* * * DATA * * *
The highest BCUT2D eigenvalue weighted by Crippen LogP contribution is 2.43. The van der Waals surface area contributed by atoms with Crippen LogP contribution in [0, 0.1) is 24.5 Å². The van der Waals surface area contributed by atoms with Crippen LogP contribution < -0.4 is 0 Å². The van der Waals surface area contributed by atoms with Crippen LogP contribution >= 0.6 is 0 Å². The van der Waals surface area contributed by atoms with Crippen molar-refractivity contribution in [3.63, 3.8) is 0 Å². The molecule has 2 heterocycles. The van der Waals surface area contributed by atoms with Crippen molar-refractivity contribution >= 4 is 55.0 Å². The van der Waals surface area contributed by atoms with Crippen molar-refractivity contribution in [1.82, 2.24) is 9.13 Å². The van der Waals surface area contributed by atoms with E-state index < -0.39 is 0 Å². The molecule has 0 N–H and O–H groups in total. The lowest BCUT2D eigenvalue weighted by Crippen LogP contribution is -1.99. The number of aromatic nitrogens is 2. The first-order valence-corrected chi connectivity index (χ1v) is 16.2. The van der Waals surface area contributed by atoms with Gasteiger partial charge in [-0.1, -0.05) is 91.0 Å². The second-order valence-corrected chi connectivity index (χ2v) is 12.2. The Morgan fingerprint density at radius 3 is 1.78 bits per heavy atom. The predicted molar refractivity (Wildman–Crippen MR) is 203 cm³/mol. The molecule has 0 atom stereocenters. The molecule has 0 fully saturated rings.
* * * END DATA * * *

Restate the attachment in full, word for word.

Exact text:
The highest BCUT2D eigenvalue weighted by Crippen LogP contribution is 2.43. The van der Waals surface area contributed by atoms with Crippen LogP contribution in [0, 0.1) is 24.5 Å². The van der Waals surface area contributed by atoms with Crippen LogP contribution < -0.4 is 0 Å². The van der Waals surface area contributed by atoms with Crippen LogP contribution >= 0.6 is 0 Å². The van der Waals surface area contributed by atoms with Crippen molar-refractivity contribution in [3.63, 3.8) is 0 Å². The molecule has 2 heterocycles. The van der Waals surface area contributed by atoms with Crippen molar-refractivity contribution >= 4 is 55.0 Å². The van der Waals surface area contributed by atoms with Crippen molar-refractivity contribution in [1.82, 2.24) is 9.13 Å². The van der Waals surface area contributed by atoms with E-state index < -0.39 is 0 Å². The molecule has 0 N–H and O–H groups in total. The lowest BCUT2D eigenvalue weighted by Crippen LogP contribution is -1.99. The number of aromatic nitrogens is 2. The first-order valence-corrected chi connectivity index (χ1v) is 16.2. The van der Waals surface area contributed by atoms with Gasteiger partial charge in [-0.1, -0.05) is 91.0 Å². The second-order valence-corrected chi connectivity index (χ2v) is 12.2. The Morgan fingerprint density at radius 3 is 1.78 bits per heavy atom. The predicted molar refractivity (Wildman–Crippen MR) is 203 cm³/mol. The molecule has 0 atom stereocenters. The molecule has 0 fully saturated rings.